Rule 6.1.01. of The Rules of Civil Procedure became effective on January 1, 2010 and states;

With the consent of the parties, the court may order a separate hearing on one or more issues in a proceeding, including separate hearings on the issues of liability and damages.

Rule 6.1.01 reinforces the basic right of a litigant to have all issues in dispute resolved in one trial. Prior to the change in Rule 6.1.01, the Court retained “narrowly circumscribed power…only in the clearest cases”[1] to bifurcate or split a trial in the interest of justice.

Interestingly, Rule 6.1.01 did not follow the recommendations of The Osborne Commission which had recommended that the Rules be amended to permit bifurcation on motion by the parties or on the Court’s initiative.

Surprisingly, even after the enactment of Rule 6.1.01 which is clear and simple on its’ face, the Court continued to uphold its’ inherent jurisdiction to bifurcate non-jury trials without the consent of all parties. [2]

In Soulliere v The Estate of Isabelle Robitaille, Justice R. Smith was faced with a motion to bifurcate a non jury trial without the consent of all parties. Soulliere involved a motor vehicle accident in which the plaintiff suffered catastrophic injuries when the vehicle in which he was a passenger, slid off the shoulder of the road and overcorrected into an oncoming car.

The law suit sought damages for over 20 million dollars. The responding policy had already paid out close to their limits. There were twenty-five expert reports on damages and three weeks of the five week trial were scheduled to address evidence on damages.

In addition to suing the owners and drivers involved in the collision, the plaintiff named the Counties for failing to ensure the shoulder of the road was safe. The County defendants brought the bifurcation motion three weeks before the commencement of the trial to separate liability and damages. Justice R. Smith held that the Court still had an inherent jurisdiction to bifurcate a non jury trial without the consent of all parties.

Justice R. Smith followed Trinity Anglican Church v. Janeiro[3] in holding that clearer language in Rule 6.1.01 would be required to remove the court’s inherent jurisdiction and he distinguished the within non jury case from Kovach (Litigation Guardian of) v. Linn[4] wherein the Ontario Court of Appeal held that a judge does not have jurisdiction to order bifurcation of a jury trial in the absence of the parties’ consent under rule 6.1.01.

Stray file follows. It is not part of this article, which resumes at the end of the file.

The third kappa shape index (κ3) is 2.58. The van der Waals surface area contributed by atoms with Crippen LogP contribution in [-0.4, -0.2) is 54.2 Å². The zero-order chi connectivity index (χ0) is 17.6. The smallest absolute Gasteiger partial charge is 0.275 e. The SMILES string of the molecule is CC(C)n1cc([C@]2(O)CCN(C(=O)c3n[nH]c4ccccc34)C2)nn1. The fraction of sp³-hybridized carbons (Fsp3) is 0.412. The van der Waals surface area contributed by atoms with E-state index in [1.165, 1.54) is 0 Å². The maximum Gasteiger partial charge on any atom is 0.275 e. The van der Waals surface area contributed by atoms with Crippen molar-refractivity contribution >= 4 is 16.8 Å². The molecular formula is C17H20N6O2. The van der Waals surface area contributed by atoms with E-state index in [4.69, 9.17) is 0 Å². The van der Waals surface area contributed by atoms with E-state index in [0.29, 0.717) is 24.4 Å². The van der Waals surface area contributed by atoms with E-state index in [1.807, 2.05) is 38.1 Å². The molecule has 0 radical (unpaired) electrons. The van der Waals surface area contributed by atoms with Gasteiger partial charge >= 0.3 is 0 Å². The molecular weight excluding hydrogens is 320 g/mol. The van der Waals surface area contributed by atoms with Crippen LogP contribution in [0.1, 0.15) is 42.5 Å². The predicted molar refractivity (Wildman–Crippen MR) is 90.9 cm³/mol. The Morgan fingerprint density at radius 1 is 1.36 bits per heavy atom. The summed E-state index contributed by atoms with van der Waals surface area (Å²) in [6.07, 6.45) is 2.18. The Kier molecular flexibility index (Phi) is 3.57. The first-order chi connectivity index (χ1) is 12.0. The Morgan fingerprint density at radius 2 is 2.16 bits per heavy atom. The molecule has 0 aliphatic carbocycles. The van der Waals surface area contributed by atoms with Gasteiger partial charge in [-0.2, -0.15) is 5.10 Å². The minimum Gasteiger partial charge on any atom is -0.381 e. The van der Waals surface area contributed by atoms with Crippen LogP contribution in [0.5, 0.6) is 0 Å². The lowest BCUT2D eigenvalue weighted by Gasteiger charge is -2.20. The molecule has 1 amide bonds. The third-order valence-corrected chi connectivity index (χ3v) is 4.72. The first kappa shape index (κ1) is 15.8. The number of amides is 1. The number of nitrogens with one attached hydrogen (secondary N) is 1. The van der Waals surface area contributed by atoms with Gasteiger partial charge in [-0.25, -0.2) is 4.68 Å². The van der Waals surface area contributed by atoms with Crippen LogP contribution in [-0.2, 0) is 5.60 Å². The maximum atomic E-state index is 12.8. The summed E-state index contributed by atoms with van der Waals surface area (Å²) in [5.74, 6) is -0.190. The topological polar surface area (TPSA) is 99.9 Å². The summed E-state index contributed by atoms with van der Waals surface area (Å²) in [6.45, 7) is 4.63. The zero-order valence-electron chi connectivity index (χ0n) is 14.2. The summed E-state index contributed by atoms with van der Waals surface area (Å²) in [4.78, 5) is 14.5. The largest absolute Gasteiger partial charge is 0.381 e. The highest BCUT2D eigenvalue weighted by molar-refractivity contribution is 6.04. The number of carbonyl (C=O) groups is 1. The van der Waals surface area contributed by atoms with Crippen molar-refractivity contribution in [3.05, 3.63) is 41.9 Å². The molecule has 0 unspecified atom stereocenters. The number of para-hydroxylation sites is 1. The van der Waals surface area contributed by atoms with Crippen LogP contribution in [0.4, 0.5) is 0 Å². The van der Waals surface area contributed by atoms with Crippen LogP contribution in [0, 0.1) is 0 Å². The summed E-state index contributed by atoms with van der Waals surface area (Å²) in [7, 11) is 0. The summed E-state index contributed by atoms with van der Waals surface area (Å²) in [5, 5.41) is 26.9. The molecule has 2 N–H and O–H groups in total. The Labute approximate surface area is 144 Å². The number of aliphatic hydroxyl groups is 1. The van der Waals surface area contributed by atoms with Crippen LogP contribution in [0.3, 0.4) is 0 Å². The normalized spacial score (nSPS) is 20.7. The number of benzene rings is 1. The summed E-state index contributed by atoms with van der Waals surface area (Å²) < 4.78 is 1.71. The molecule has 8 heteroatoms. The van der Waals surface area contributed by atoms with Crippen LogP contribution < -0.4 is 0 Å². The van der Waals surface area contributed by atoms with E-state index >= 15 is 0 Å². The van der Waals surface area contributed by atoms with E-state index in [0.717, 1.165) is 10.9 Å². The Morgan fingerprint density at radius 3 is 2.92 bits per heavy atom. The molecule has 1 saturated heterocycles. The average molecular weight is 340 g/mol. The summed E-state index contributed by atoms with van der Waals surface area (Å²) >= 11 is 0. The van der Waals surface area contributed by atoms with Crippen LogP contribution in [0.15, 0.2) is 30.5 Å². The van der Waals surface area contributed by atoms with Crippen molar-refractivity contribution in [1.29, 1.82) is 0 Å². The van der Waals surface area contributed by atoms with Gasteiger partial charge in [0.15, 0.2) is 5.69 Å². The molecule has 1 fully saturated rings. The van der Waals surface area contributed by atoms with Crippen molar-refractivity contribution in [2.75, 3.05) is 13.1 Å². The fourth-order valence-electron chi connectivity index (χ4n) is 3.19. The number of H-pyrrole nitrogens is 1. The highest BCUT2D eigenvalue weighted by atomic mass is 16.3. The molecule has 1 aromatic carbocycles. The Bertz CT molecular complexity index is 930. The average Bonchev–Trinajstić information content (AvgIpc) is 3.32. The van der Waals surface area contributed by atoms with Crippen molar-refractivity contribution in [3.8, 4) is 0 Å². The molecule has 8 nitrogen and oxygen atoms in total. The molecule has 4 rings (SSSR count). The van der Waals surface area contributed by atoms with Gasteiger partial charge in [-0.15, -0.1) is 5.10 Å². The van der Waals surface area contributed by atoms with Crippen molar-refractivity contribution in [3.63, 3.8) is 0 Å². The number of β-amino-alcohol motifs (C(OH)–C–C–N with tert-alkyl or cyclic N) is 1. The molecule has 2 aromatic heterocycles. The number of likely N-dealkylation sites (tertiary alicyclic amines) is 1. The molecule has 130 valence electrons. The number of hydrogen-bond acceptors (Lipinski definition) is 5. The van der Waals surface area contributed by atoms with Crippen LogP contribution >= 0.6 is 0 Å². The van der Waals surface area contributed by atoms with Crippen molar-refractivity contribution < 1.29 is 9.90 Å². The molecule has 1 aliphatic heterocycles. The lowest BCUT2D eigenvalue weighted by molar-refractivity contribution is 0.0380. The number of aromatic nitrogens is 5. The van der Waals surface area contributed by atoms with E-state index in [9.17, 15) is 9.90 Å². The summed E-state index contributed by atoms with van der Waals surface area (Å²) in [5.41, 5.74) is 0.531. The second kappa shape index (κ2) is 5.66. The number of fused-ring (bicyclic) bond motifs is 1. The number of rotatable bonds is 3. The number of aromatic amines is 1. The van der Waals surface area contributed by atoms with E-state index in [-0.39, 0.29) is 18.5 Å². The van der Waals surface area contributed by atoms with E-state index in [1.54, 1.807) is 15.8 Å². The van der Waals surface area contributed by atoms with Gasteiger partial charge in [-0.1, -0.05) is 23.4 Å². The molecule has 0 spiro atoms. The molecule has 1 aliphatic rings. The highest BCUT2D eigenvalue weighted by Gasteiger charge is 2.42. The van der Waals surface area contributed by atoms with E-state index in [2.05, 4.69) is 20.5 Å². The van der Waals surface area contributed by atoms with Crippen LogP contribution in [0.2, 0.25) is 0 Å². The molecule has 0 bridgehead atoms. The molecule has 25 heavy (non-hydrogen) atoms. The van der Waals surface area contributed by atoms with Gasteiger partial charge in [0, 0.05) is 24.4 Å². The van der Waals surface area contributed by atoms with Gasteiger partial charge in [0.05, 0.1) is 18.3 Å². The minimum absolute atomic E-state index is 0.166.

Of note, in applying his discretion, Justice R. Smith deferred to the well accepted, but not exhaustive[5], fourteen factor list in Bourne v. Saunby.[6] resulting in a finding that the plaintiff would suffer too much prejudice should the bifurcation order be granted given the trial was scheduled to proceed three weeks from the motion date and the policy limits the plaintiff was receiving were likely to run out prior to the hearing of a damages trial. The moving parties did not meet the onus of proving on a balance of probabilities that the action was an “extraordinary and exceptional case or that there are savings of time and costs that a separate hearing on liability and damages should be ordered”[7].

To date, there have been no further cases addressing the correctness of Justice R. Smith’s decision. The result being, despite the wording of Rule 6.1.01, the Court retains discretion, albeit to be applied rarely, to impose bifurcation on litigants in non jury trials.

[1] Elcano Acceptance Ltd. v. Richmond, Richmond, Stambler and Mills(1989), 55 O.R. (2d) 46 OCA, para.11

[2] Soulliere v. The Estate of Isabelle Robitaille (2013), ONSC 5073 (CanLII) SCJ

[3] Trinity Anglican Church v. Janeiro, 2012 O.J. No. 3791 (ONSC)

[4] Kovach (Litigation Guardian of) v. Linn, 2010 ONCA 126 ONCA

[5] Aghsani v. Briglio [2006] O.J. No. 2071, 2006 CanLII 17322 (S.C.J.)

[6] Bourne v. Saunby [1993] O.J. No. 2606 (ONCJ)

[7] Soulliere, page 9, paragraph 49